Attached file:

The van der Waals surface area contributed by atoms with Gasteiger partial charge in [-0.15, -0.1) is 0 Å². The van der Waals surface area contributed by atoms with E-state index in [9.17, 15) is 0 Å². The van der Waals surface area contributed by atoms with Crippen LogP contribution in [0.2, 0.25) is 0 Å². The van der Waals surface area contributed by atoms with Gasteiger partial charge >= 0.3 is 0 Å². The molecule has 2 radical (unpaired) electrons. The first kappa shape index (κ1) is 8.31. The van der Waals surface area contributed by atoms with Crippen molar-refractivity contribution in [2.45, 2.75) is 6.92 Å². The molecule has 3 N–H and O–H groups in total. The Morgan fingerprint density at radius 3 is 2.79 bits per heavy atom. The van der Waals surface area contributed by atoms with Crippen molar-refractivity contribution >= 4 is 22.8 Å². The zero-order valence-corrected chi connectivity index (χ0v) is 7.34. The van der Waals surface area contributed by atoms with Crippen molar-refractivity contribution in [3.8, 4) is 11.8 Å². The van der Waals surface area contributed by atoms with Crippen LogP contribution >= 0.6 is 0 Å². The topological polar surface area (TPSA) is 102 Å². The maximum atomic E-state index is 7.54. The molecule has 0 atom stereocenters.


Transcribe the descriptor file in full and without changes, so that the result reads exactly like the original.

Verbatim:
The van der Waals surface area contributed by atoms with Gasteiger partial charge in [-0.15, -0.1) is 0 Å². The van der Waals surface area contributed by atoms with E-state index in [9.17, 15) is 0 Å². The van der Waals surface area contributed by atoms with Crippen LogP contribution in [0.2, 0.25) is 0 Å². The van der Waals surface area contributed by atoms with Gasteiger partial charge >= 0.3 is 0 Å². The molecule has 2 radical (unpaired) electrons. The first kappa shape index (κ1) is 8.31. The van der Waals surface area contributed by atoms with Crippen molar-refractivity contribution in [2.45, 2.75) is 6.92 Å². The molecule has 3 N–H and O–H groups in total. The Morgan fingerprint density at radius 3 is 2.79 bits per heavy atom. The van der Waals surface area contributed by atoms with Crippen molar-refractivity contribution >= 4 is 22.8 Å². The zero-order valence-corrected chi connectivity index (χ0v) is 7.34. The van der Waals surface area contributed by atoms with Crippen molar-refractivity contribution in [3.8, 4) is 11.8 Å². The van der Waals surface area contributed by atoms with Crippen LogP contribution >= 0.6 is 0 Å². The topological polar surface area (TPSA) is 102 Å². The maximum atomic E-state index is 7.54. The molecule has 0 atom stereocenters.